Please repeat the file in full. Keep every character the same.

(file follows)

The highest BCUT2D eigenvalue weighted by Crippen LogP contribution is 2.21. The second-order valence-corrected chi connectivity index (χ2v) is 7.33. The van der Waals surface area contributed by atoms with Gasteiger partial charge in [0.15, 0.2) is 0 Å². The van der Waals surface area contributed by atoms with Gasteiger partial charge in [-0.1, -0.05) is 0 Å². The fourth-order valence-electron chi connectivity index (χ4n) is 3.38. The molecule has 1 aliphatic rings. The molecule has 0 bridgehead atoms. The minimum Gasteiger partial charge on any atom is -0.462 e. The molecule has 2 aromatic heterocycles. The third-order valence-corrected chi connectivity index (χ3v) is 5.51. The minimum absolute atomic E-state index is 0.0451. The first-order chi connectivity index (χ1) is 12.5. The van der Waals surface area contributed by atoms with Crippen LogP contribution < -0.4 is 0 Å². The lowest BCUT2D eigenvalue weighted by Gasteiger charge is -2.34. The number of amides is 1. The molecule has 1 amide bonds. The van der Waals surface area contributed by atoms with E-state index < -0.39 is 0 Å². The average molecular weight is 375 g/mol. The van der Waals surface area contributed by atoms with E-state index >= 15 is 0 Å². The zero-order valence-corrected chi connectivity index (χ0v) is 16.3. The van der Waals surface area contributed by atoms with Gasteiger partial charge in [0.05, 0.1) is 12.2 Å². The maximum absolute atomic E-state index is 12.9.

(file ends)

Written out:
The highest BCUT2D eigenvalue weighted by Crippen LogP contribution is 2.21. The second-order valence-corrected chi connectivity index (χ2v) is 7.33. The van der Waals surface area contributed by atoms with Gasteiger partial charge in [0.15, 0.2) is 0 Å². The van der Waals surface area contributed by atoms with Gasteiger partial charge in [-0.1, -0.05) is 0 Å². The fourth-order valence-electron chi connectivity index (χ4n) is 3.38. The molecule has 1 aliphatic rings. The molecule has 0 bridgehead atoms. The minimum Gasteiger partial charge on any atom is -0.462 e. The molecule has 2 aromatic heterocycles. The third-order valence-corrected chi connectivity index (χ3v) is 5.51. The minimum absolute atomic E-state index is 0.0451. The first-order chi connectivity index (χ1) is 12.5. The van der Waals surface area contributed by atoms with Crippen LogP contribution < -0.4 is 0 Å². The lowest BCUT2D eigenvalue weighted by Gasteiger charge is -2.34. The number of amides is 1. The molecule has 1 amide bonds. The van der Waals surface area contributed by atoms with E-state index < -0.39 is 0 Å². The average molecular weight is 375 g/mol. The van der Waals surface area contributed by atoms with E-state index >= 15 is 0 Å². The zero-order valence-corrected chi connectivity index (χ0v) is 16.3. The van der Waals surface area contributed by atoms with Gasteiger partial charge in [0.05, 0.1) is 12.2 Å². The maximum absolute atomic E-state index is 12.9.